Most people assume that the more money they earn, the happier that they will be. While this may be true, earning more money is much more difficult than it sounds, and very few people will ever actually make it to millionaire status. Even if they do achieve this milestone they will soon find out that their higher-income has drastically increased their tax burden and cut them off from specific government programs.
Due to this, many people will usually search for a “sweet spot” of income that’s more easily obtained than millions. This sweet spot will provide them with plenty of income to meet their bills while minimizing the amount they need to pay to Uncle Sam and also keep them eligible for government programs. This sweet spot is widely considered the income level that will help you achieve maximum happiness.
Income for Maximum Emotional Wellbeing
Despite what it might seem, most people actually don’t need to earn millions of dollars in order to be happy. When looking at the bigger picture, strong relationships with your loved ones, physical/mental health, and time spent pursuing your passions are all more likely to make you feel happier than having a mountain of cash.
That said, you definitely need at least a little cash in order to meet your immediate bills. If you are struggling to pay your rent or buy groceries then you will not be able to focus on pursuing your passions and your mental health might struggle.
According to GoBankingRates, the magic number for the amount that you need to live comfortably and be happy is about $75,000 per household. Keep in mind that this number will vary slightly depending on the cost of living in your city.
A household income of $75,000 is actually pretty low in my opinion. Especially when considering we have 3 growing boys. The need for a larger home, a larger vehicle, more food, etc. should be taken into consideration.
For us, We’ve really enjoyed living around $120,000 - $140,000 household income. I wouldn’t say I’m at maximum satisfaction (sales is pretty stressful), but I do have a lot of benefits, and flexibilities with the job that I work. Kayla has summers off and plenty of other days off, we’re both home every night, every weekend, every holiday. It’s not too bad!
The Income Tax Sweet Spot
As it stands right now in 2021, the tax bracket for individual tax filers earning $86,376 to $164,925 is 24%. However, once you exceed $164,925 and start earning $164,926 to $209,425 then you will need to start paying 32% in income tax.
This is the largest percentage jump between the different brackets and will drastically increase the amount of your income that you need to give to Uncle Sam. Due to this, it’s actually better to earn underneath this threshold in order to save money in taxes unless you can quickly move to the mid to upper level of the next income bracket. Earning at the bottom of whatever your bracket is less efficient.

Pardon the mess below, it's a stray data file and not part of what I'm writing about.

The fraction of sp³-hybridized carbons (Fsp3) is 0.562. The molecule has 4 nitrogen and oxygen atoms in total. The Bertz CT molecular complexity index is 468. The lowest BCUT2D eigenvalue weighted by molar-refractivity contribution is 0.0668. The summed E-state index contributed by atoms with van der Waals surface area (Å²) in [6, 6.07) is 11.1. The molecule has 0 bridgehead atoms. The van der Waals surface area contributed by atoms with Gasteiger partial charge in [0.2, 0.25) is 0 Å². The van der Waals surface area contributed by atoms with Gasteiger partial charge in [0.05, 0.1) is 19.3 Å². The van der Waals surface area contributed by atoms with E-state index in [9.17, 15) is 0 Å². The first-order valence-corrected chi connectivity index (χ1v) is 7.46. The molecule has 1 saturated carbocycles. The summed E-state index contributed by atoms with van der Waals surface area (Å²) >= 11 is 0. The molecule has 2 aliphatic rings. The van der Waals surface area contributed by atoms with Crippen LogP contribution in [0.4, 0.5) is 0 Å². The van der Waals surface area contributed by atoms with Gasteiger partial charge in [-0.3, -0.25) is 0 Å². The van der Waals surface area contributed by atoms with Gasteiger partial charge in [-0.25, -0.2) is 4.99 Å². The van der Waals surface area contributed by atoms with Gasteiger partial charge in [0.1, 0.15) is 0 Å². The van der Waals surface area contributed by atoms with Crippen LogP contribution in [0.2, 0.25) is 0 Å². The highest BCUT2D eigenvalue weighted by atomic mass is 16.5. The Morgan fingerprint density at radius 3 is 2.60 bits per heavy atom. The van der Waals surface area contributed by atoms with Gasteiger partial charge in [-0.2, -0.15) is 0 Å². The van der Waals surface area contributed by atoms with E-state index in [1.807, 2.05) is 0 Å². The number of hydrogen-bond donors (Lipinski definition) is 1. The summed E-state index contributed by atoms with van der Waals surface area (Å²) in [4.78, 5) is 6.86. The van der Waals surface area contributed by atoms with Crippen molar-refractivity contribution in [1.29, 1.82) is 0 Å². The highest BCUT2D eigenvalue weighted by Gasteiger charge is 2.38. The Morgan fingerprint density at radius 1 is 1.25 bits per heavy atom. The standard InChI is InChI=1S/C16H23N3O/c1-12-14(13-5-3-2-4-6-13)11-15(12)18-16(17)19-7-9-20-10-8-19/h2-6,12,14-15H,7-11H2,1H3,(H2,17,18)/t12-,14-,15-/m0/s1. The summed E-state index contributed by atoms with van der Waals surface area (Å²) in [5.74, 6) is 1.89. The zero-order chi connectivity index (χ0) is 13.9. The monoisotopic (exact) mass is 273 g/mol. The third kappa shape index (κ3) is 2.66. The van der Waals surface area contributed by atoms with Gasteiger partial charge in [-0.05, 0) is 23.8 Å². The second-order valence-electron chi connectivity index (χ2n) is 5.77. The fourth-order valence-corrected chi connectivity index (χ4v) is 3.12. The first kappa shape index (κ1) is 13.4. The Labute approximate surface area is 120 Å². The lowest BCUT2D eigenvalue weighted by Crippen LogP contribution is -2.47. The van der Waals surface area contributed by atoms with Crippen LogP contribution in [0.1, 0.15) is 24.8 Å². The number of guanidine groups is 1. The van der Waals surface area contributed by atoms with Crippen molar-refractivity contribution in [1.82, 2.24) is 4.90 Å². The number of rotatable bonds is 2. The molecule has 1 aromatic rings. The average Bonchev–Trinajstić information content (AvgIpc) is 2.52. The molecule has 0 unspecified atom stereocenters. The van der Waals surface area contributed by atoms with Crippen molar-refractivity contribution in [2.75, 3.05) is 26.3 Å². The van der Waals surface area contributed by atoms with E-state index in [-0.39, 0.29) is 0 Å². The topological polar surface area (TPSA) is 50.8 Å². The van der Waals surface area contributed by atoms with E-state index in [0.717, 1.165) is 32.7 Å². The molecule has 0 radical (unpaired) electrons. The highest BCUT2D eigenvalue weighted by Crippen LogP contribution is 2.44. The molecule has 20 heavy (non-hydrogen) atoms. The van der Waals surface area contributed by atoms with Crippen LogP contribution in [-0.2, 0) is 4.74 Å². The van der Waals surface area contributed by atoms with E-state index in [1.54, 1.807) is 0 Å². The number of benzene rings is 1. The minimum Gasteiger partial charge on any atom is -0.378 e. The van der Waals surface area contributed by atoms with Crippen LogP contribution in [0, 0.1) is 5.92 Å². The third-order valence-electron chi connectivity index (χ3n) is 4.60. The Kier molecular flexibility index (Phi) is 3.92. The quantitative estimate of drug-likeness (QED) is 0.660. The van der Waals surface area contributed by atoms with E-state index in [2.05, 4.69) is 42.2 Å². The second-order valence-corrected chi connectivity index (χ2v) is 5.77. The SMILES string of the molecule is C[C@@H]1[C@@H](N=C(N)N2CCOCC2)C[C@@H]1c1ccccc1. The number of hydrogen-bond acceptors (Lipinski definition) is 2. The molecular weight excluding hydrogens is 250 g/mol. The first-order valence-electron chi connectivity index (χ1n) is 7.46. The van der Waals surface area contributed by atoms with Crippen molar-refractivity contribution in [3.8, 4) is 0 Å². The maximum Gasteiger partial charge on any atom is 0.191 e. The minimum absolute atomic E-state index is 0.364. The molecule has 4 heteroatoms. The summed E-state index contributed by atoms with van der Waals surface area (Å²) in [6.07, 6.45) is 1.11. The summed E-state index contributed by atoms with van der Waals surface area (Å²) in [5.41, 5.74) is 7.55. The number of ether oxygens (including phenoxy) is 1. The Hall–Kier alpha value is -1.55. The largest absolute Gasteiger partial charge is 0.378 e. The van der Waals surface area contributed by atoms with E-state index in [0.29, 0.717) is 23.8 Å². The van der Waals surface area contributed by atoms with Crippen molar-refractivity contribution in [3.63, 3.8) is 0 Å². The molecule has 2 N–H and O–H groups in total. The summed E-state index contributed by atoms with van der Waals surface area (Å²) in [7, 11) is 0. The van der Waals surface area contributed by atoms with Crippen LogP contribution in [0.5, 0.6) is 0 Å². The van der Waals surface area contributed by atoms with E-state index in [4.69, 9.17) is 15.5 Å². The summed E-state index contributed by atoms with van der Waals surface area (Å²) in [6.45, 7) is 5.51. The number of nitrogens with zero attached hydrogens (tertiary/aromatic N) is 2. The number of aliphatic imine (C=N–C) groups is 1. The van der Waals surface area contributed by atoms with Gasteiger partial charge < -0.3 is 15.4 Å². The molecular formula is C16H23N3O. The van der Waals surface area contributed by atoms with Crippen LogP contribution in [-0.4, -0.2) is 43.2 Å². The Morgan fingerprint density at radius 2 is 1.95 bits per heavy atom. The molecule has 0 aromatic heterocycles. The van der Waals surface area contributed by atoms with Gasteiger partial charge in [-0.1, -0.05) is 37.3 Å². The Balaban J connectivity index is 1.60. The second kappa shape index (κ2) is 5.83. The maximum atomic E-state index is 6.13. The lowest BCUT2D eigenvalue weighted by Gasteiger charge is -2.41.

We’re a dual-income household and earn in the mid-to-upper 22% bracket. Honestly, the difference between a 22% tax and a 24% tax is so minimal, it’s not on our radar. For us, the 22% or 24% bracket will be where we live for the duration of our professional careers.
We will likely drop down to 12% when we’re financially independent and are paying ourselves in retirement. At this point, our kids will be adults, we will likely downsize in-house (or have a paid-off mortgage). We would likely withdrawal just under the $81k required to keep us in that 12% bracket rather than the 22%. That’s when we will want to pay more attention to the taxes at the time.
Much of our investments are in Roth accounts which provides additional tax benefits.
2021 Tax Brackets for Single Filers and Married Couples Filing Jointly:
Government Stimulus Sweet Spot
The year 2020 was the year of free checks from the government. Throughout the year, they sent out three different checks for $1200, $600, and $1,400. However, if you made over $75,000 as an individual or over $150,000 as a married couple then you were excluded from these checks, or the amount you received was greatly diminished.
The Verdict: $135k Dual Income Household
For married filing jointly, I believe the ultimate sweet spot is $120k - $150k. This places you squarely in the 22% tax bracket, which is a little above the happiness range of $75k household income, but we believe the tradeoff in the standard of living is greater. Also, higher-earning households have more flexibility when it comes to real estate exposure, upsizing in vehicles, traveling, etc… This range is also low enough to keep the government stimulus checks flowing.
Other considerations are state income tax (we live in Texas). If you live in high-income tax states like California, then you may want to consider moving to a low-cost living area with a more favorable tax environment.